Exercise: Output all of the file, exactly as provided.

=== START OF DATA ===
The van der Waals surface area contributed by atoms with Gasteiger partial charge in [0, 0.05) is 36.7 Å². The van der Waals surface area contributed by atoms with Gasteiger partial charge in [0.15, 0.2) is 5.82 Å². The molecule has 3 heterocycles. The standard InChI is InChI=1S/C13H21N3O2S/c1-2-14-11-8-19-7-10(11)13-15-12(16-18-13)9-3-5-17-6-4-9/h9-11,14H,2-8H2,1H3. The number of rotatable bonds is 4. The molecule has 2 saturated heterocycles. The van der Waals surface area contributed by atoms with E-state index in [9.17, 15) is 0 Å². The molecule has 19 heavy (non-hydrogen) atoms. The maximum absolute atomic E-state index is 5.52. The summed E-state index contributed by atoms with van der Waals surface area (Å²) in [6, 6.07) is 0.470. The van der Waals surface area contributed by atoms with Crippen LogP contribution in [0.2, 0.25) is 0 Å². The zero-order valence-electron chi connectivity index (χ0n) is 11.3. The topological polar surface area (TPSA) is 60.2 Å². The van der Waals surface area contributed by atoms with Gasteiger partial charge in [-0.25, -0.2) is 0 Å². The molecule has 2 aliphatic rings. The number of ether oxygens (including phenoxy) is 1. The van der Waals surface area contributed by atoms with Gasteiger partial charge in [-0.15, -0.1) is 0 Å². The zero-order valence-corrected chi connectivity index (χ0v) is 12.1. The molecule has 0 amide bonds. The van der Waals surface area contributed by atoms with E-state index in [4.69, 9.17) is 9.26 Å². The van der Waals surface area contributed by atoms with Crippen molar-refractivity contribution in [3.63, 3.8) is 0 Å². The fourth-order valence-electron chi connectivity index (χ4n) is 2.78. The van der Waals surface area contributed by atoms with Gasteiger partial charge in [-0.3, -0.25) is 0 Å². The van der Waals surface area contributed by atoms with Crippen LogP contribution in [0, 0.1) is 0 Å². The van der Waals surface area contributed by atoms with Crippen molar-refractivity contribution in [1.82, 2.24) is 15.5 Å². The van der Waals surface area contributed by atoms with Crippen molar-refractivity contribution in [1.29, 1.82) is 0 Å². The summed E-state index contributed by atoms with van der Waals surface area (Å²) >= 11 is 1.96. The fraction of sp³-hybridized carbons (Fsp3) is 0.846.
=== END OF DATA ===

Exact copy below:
The van der Waals surface area contributed by atoms with Gasteiger partial charge in [0, 0.05) is 36.7 Å². The van der Waals surface area contributed by atoms with Gasteiger partial charge in [0.15, 0.2) is 5.82 Å². The molecule has 3 heterocycles. The standard InChI is InChI=1S/C13H21N3O2S/c1-2-14-11-8-19-7-10(11)13-15-12(16-18-13)9-3-5-17-6-4-9/h9-11,14H,2-8H2,1H3. The number of rotatable bonds is 4. The molecule has 2 saturated heterocycles. The van der Waals surface area contributed by atoms with E-state index in [9.17, 15) is 0 Å². The molecule has 19 heavy (non-hydrogen) atoms. The maximum absolute atomic E-state index is 5.52. The summed E-state index contributed by atoms with van der Waals surface area (Å²) in [6, 6.07) is 0.470. The van der Waals surface area contributed by atoms with Crippen LogP contribution in [0.2, 0.25) is 0 Å². The zero-order valence-electron chi connectivity index (χ0n) is 11.3. The topological polar surface area (TPSA) is 60.2 Å². The van der Waals surface area contributed by atoms with Gasteiger partial charge in [-0.25, -0.2) is 0 Å². The molecule has 2 aliphatic rings. The number of ether oxygens (including phenoxy) is 1. The van der Waals surface area contributed by atoms with Gasteiger partial charge in [-0.15, -0.1) is 0 Å². The zero-order valence-corrected chi connectivity index (χ0v) is 12.1. The molecule has 0 amide bonds. The van der Waals surface area contributed by atoms with E-state index in [4.69, 9.17) is 9.26 Å². The van der Waals surface area contributed by atoms with Crippen molar-refractivity contribution in [3.63, 3.8) is 0 Å². The fourth-order valence-electron chi connectivity index (χ4n) is 2.78. The van der Waals surface area contributed by atoms with Gasteiger partial charge in [-0.3, -0.25) is 0 Å². The van der Waals surface area contributed by atoms with Crippen LogP contribution in [0, 0.1) is 0 Å². The van der Waals surface area contributed by atoms with Crippen molar-refractivity contribution in [1.82, 2.24) is 15.5 Å². The van der Waals surface area contributed by atoms with Crippen molar-refractivity contribution in [1.29, 1.82) is 0 Å². The summed E-state index contributed by atoms with van der Waals surface area (Å²) >= 11 is 1.96. The fraction of sp³-hybridized carbons (Fsp3) is 0.846.